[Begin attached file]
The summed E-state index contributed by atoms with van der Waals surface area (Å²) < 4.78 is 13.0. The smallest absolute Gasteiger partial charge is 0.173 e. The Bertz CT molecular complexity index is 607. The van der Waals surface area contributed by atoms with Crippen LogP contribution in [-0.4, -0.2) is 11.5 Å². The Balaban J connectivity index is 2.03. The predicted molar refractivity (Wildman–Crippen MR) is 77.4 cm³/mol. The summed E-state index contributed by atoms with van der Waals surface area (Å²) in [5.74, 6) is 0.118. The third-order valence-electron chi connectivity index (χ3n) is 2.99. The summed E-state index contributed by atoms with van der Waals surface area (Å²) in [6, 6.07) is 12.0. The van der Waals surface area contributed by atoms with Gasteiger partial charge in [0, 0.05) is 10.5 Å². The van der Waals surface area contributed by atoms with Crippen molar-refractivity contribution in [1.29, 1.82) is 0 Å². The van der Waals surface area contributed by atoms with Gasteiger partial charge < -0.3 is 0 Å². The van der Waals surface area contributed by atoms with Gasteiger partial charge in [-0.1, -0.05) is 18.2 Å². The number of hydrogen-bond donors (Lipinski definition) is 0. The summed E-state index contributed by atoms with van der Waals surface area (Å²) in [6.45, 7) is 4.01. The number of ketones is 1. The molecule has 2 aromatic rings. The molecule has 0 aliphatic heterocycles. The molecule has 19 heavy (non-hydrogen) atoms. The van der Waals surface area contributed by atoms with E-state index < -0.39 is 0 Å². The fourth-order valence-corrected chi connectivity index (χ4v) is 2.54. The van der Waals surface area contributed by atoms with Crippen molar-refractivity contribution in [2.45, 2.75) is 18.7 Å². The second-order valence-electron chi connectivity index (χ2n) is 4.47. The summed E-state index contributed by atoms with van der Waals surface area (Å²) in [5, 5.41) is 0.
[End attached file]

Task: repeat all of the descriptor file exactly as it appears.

The summed E-state index contributed by atoms with van der Waals surface area (Å²) < 4.78 is 13.0. The smallest absolute Gasteiger partial charge is 0.173 e. The Bertz CT molecular complexity index is 607. The van der Waals surface area contributed by atoms with Crippen LogP contribution in [-0.4, -0.2) is 11.5 Å². The Balaban J connectivity index is 2.03. The predicted molar refractivity (Wildman–Crippen MR) is 77.4 cm³/mol. The summed E-state index contributed by atoms with van der Waals surface area (Å²) in [5.74, 6) is 0.118. The third-order valence-electron chi connectivity index (χ3n) is 2.99. The summed E-state index contributed by atoms with van der Waals surface area (Å²) in [6, 6.07) is 12.0. The van der Waals surface area contributed by atoms with Gasteiger partial charge in [0, 0.05) is 10.5 Å². The van der Waals surface area contributed by atoms with Crippen molar-refractivity contribution in [1.29, 1.82) is 0 Å². The van der Waals surface area contributed by atoms with Gasteiger partial charge < -0.3 is 0 Å². The van der Waals surface area contributed by atoms with Gasteiger partial charge in [-0.1, -0.05) is 18.2 Å². The number of hydrogen-bond donors (Lipinski definition) is 0. The summed E-state index contributed by atoms with van der Waals surface area (Å²) in [6.45, 7) is 4.01. The number of ketones is 1. The molecule has 2 aromatic rings. The molecule has 0 aliphatic heterocycles. The molecule has 19 heavy (non-hydrogen) atoms. The van der Waals surface area contributed by atoms with E-state index < -0.39 is 0 Å². The fourth-order valence-corrected chi connectivity index (χ4v) is 2.54. The van der Waals surface area contributed by atoms with Crippen molar-refractivity contribution in [2.45, 2.75) is 18.7 Å². The second-order valence-electron chi connectivity index (χ2n) is 4.47. The summed E-state index contributed by atoms with van der Waals surface area (Å²) in [5, 5.41) is 0.